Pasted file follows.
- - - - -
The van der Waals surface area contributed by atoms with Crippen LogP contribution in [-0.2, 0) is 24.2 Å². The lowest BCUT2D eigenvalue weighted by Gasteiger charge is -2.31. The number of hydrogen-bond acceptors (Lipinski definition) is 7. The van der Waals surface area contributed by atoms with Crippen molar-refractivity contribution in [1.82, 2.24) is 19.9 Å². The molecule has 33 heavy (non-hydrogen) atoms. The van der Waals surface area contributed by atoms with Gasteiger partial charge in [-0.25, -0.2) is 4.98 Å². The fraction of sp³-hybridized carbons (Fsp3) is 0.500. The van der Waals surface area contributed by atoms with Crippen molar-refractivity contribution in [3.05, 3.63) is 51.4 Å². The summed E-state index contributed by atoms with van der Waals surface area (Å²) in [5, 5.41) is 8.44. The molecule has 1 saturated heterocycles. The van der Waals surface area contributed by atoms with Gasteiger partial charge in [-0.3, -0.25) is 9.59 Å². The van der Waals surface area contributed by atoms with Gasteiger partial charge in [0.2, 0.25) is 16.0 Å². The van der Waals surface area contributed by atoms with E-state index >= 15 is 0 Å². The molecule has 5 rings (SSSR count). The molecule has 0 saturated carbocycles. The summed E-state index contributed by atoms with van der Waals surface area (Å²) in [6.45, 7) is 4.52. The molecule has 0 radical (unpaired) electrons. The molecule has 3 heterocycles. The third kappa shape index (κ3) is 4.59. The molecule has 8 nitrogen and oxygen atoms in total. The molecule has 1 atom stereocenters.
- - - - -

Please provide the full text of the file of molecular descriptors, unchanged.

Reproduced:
The van der Waals surface area contributed by atoms with Crippen LogP contribution in [-0.2, 0) is 24.2 Å². The lowest BCUT2D eigenvalue weighted by Gasteiger charge is -2.31. The number of hydrogen-bond acceptors (Lipinski definition) is 7. The van der Waals surface area contributed by atoms with Crippen molar-refractivity contribution in [1.82, 2.24) is 19.9 Å². The molecule has 33 heavy (non-hydrogen) atoms. The van der Waals surface area contributed by atoms with Gasteiger partial charge in [-0.25, -0.2) is 4.98 Å². The fraction of sp³-hybridized carbons (Fsp3) is 0.500. The van der Waals surface area contributed by atoms with Crippen molar-refractivity contribution in [3.05, 3.63) is 51.4 Å². The summed E-state index contributed by atoms with van der Waals surface area (Å²) in [5, 5.41) is 8.44. The molecule has 1 saturated heterocycles. The van der Waals surface area contributed by atoms with Gasteiger partial charge in [-0.3, -0.25) is 9.59 Å². The van der Waals surface area contributed by atoms with Gasteiger partial charge in [0.2, 0.25) is 16.0 Å². The van der Waals surface area contributed by atoms with E-state index >= 15 is 0 Å². The molecule has 5 rings (SSSR count). The molecule has 0 saturated carbocycles. The summed E-state index contributed by atoms with van der Waals surface area (Å²) in [6.45, 7) is 4.52. The molecule has 0 radical (unpaired) electrons. The molecule has 3 heterocycles. The third kappa shape index (κ3) is 4.59. The molecule has 8 nitrogen and oxygen atoms in total. The molecule has 1 atom stereocenters.